#266) 42nd Street (1933)

forty_second_street_xlg

#266) 42nd Street (1933)

OR “The Deuce is Loose!”

Directed by Lloyd Bacon. Musical numbers staged by Busby Berkeley.

Written by Rian James and James Seymour. Songs by Al Dubin & Harry Warren. Based on the novel by Bradford Ropes.

Class of 1998

The Plot: “Pretty Lady” is the latest Broadway musical from director Julian Marsh (Warner Baxter), who is putting his financial standing and physical health on the line to make this show a smash. There are further complications when the show’s lead actress, Dorothy Brock (Bebe Daniels) is cheating on producer Abner Dillon (Guy Kibbee) with her old dance partner Pat Denning (George Brent). Denning is also involved with fresh-faced chorus girl Peggy Sawyer (Ruby Keeler) who’s been flirting with juvenile lead Billy Lawler (Dick Powell). To make matters worse, Dorothy breaks her ankle the night before the show’s out-of-town opening, and Julian chooses Peggy to take her place. That’s a lot of plot resting on a handful of musical numbers.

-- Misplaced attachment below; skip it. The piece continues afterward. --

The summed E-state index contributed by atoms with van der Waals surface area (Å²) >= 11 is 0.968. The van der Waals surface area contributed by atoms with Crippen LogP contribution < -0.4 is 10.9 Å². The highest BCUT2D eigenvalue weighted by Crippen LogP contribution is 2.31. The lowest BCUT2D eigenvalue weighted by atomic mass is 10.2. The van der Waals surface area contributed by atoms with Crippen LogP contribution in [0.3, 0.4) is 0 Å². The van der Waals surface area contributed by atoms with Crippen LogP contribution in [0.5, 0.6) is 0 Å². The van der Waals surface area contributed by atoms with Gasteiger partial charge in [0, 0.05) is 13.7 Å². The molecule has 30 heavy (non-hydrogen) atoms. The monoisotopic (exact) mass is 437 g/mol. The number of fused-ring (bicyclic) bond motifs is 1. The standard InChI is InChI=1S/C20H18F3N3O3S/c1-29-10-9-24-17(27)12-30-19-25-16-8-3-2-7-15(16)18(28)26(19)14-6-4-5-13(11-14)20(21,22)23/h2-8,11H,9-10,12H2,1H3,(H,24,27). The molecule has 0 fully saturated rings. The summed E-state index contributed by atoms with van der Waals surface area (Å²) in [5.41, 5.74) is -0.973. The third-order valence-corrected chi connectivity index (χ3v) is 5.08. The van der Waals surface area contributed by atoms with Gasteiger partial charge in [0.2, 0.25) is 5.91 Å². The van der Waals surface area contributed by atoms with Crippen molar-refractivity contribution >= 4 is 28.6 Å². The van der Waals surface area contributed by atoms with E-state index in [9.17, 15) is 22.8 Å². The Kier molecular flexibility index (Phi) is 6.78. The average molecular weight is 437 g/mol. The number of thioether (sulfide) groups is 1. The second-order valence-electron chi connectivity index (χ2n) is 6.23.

Why It Matters: The NFR calls it “a fast-moving picture that crackles with great dialogue” and goes on to praise Busby Berkeley and the song score. Weirdly, the only actor who gets a superlative is the “adorable” Toby Wing, who has a non-speaking part in one number.

But Does It Really?: I had never seen “42nd Street” prior to this viewing, and I got to say I was a bit underwhelmed. For the first “backstage musical” this one hits the “backstage” part a lot harder than the “musical”. There are only five songs, and most of them are at the end. The film is justifiably iconic and entertaining enough, but I think “Gold Diggers of 1933” does everything this movie does more successfully. “42nd Street” is on the NFR for its historical significance more than its entertainment value.